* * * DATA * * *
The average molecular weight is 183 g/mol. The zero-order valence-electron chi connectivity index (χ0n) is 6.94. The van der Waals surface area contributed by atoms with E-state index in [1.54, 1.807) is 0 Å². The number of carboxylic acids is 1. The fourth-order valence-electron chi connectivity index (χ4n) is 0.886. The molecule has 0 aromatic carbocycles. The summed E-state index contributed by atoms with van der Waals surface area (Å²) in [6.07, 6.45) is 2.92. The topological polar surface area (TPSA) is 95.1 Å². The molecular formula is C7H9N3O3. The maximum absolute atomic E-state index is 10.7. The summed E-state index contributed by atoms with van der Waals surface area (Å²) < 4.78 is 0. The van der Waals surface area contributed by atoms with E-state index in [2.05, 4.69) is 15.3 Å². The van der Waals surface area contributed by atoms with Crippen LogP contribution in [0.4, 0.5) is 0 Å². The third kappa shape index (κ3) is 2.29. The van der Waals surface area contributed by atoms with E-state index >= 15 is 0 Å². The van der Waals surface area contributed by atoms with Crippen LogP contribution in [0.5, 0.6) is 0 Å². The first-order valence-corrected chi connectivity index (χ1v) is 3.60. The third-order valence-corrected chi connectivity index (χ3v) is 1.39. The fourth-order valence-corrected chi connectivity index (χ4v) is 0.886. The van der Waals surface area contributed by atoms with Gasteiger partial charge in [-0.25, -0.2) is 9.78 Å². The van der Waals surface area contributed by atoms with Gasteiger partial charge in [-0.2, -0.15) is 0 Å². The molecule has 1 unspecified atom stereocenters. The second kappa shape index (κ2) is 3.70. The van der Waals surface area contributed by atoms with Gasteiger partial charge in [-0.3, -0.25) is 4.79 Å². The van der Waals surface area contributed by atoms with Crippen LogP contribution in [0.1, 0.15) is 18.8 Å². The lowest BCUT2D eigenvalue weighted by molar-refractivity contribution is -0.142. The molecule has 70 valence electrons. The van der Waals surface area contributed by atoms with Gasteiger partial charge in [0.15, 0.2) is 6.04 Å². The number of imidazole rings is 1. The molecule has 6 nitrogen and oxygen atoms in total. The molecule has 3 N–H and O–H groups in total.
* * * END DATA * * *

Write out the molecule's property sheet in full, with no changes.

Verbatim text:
The average molecular weight is 183 g/mol. The zero-order valence-electron chi connectivity index (χ0n) is 6.94. The van der Waals surface area contributed by atoms with E-state index in [1.54, 1.807) is 0 Å². The number of carboxylic acids is 1. The fourth-order valence-electron chi connectivity index (χ4n) is 0.886. The molecule has 0 aromatic carbocycles. The summed E-state index contributed by atoms with van der Waals surface area (Å²) in [6.07, 6.45) is 2.92. The topological polar surface area (TPSA) is 95.1 Å². The molecular formula is C7H9N3O3. The maximum absolute atomic E-state index is 10.7. The summed E-state index contributed by atoms with van der Waals surface area (Å²) < 4.78 is 0. The van der Waals surface area contributed by atoms with E-state index in [2.05, 4.69) is 15.3 Å². The van der Waals surface area contributed by atoms with Crippen LogP contribution in [0.4, 0.5) is 0 Å². The third kappa shape index (κ3) is 2.29. The van der Waals surface area contributed by atoms with E-state index >= 15 is 0 Å². The van der Waals surface area contributed by atoms with Crippen LogP contribution in [0.5, 0.6) is 0 Å². The first-order valence-corrected chi connectivity index (χ1v) is 3.60. The third-order valence-corrected chi connectivity index (χ3v) is 1.39. The fourth-order valence-corrected chi connectivity index (χ4v) is 0.886. The van der Waals surface area contributed by atoms with Gasteiger partial charge in [-0.25, -0.2) is 9.78 Å². The van der Waals surface area contributed by atoms with Gasteiger partial charge in [-0.2, -0.15) is 0 Å². The molecule has 1 unspecified atom stereocenters. The second kappa shape index (κ2) is 3.70. The van der Waals surface area contributed by atoms with Gasteiger partial charge in [-0.3, -0.25) is 4.79 Å². The van der Waals surface area contributed by atoms with Crippen LogP contribution in [0.1, 0.15) is 18.8 Å². The lowest BCUT2D eigenvalue weighted by molar-refractivity contribution is -0.142. The molecule has 70 valence electrons. The van der Waals surface area contributed by atoms with Gasteiger partial charge in [0.15, 0.2) is 6.04 Å². The number of imidazole rings is 1. The molecule has 6 nitrogen and oxygen atoms in total. The molecule has 3 N–H and O–H groups in total.